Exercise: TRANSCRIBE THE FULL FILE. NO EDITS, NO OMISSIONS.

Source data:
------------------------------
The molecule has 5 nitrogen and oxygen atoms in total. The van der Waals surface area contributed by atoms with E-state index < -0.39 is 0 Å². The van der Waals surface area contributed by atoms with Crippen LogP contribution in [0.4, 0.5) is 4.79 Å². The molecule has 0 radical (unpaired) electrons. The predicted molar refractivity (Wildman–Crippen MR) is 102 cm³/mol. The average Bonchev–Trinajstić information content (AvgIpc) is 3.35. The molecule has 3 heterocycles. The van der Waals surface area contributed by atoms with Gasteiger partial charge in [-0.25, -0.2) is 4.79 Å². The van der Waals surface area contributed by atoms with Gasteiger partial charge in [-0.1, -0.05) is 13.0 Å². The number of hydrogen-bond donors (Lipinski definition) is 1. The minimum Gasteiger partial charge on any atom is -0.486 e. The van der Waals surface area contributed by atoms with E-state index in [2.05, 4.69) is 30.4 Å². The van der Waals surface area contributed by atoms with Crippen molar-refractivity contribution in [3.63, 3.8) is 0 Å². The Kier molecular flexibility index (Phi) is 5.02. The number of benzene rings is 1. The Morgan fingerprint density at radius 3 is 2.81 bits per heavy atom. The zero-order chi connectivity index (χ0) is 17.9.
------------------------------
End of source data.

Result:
The molecule has 5 nitrogen and oxygen atoms in total. The van der Waals surface area contributed by atoms with E-state index < -0.39 is 0 Å². The van der Waals surface area contributed by atoms with Crippen LogP contribution in [0.4, 0.5) is 4.79 Å². The molecule has 0 radical (unpaired) electrons. The predicted molar refractivity (Wildman–Crippen MR) is 102 cm³/mol. The average Bonchev–Trinajstić information content (AvgIpc) is 3.35. The molecule has 3 heterocycles. The van der Waals surface area contributed by atoms with Gasteiger partial charge in [-0.25, -0.2) is 4.79 Å². The van der Waals surface area contributed by atoms with Gasteiger partial charge in [-0.1, -0.05) is 13.0 Å². The number of hydrogen-bond donors (Lipinski definition) is 1. The minimum Gasteiger partial charge on any atom is -0.486 e. The van der Waals surface area contributed by atoms with E-state index in [2.05, 4.69) is 30.4 Å². The van der Waals surface area contributed by atoms with Crippen molar-refractivity contribution in [3.63, 3.8) is 0 Å². The Kier molecular flexibility index (Phi) is 5.02. The number of benzene rings is 1. The Morgan fingerprint density at radius 3 is 2.81 bits per heavy atom. The zero-order chi connectivity index (χ0) is 17.9.